On May 18th the company announced that it was going further in its promotion of inclusive language. Google Docs, its popular free wordprocessing software, would soon be nudging people away from potentially sexist language, such as the generic use of “chairman”. Instead it will offer gender neutral suggestions including “chairperson”.
Surprising conclusions from Twitter on a recent controversy about a bias of their image cropping algorithm towards white people and women.
We considered the tradeoffs between the speed and consistency of automated cropping with the potential risks we saw in this research. One of our conclusions is that not everything on Twitter is a good candidate for an algorithm, and in this case, how to crop an image is a decision best made by people.
Via The Register.
The Register reports on a paper that aims to show how Big Tech has adopted similar strategies similar to Big Tobacco to influence AI ethics research, policy, and generally spreading doubts about the harms of AI:
The analogy “is not perfect,” the two brothers acknowledge, but is intended to provide a historical touchstone and “to leverage the negative gut reaction to Big Tobacco’s funding of academia to enable a more critical examination of Big Tech.” The comparison is also not an assertion that Big Tech is deliberately buying off researchers; rather, the researchers argue that “industry funding warps academia regardless of intentionality due to perverse incentive.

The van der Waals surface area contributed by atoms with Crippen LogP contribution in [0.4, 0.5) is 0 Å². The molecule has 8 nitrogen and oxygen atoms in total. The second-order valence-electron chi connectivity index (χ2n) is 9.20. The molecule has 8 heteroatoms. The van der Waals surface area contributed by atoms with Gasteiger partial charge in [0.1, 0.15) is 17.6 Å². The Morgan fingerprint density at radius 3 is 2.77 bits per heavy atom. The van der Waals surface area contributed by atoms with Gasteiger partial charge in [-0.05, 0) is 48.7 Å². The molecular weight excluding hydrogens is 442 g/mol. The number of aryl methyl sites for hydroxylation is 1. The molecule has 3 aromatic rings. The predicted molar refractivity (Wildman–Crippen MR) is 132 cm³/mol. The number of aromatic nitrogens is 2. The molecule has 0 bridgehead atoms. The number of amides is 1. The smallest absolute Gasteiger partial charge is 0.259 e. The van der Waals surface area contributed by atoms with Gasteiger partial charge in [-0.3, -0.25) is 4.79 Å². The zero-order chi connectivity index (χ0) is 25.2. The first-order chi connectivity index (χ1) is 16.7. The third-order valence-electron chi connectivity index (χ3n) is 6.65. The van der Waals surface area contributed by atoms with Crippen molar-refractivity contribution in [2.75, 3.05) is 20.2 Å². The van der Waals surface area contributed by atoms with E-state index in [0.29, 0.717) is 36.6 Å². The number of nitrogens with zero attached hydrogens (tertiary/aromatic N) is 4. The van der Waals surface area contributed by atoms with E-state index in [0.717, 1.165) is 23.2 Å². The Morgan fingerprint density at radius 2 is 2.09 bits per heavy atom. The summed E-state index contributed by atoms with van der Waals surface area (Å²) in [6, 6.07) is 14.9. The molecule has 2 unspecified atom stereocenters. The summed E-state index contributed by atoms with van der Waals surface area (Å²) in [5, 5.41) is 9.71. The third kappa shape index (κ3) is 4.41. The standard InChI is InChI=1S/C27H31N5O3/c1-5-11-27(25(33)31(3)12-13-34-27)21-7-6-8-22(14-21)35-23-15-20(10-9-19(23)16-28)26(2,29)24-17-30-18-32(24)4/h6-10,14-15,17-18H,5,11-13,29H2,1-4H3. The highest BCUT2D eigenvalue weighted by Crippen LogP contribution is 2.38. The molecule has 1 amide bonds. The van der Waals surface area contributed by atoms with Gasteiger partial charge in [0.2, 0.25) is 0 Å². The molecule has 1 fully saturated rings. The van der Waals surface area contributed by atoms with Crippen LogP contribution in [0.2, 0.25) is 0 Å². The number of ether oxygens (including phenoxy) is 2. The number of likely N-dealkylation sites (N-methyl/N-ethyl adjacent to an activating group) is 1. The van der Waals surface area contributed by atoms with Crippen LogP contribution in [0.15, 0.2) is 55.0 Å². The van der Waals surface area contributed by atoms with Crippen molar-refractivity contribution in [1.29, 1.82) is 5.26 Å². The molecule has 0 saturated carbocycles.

In an article at The Atlantic Ian Bogost comments on a recent episode of Amazon’s use of social media in a campaign to influence opinion regarding criticisms of the company’s exploitative labour and business practices. Interestingly, he notes a change in the corporations communicate:
Previously, companies could speak only through formal messages on billboards; by mail, radio, or television; or via media coverage of their actions. The web had shifted that control a bit, but websites were still mostly marketing and service portals. Social media and smartphones changed everything. They made corporate speech functionally identical to human speech. Case law might have given companies legal personhood, but the internet made corporations feel like people.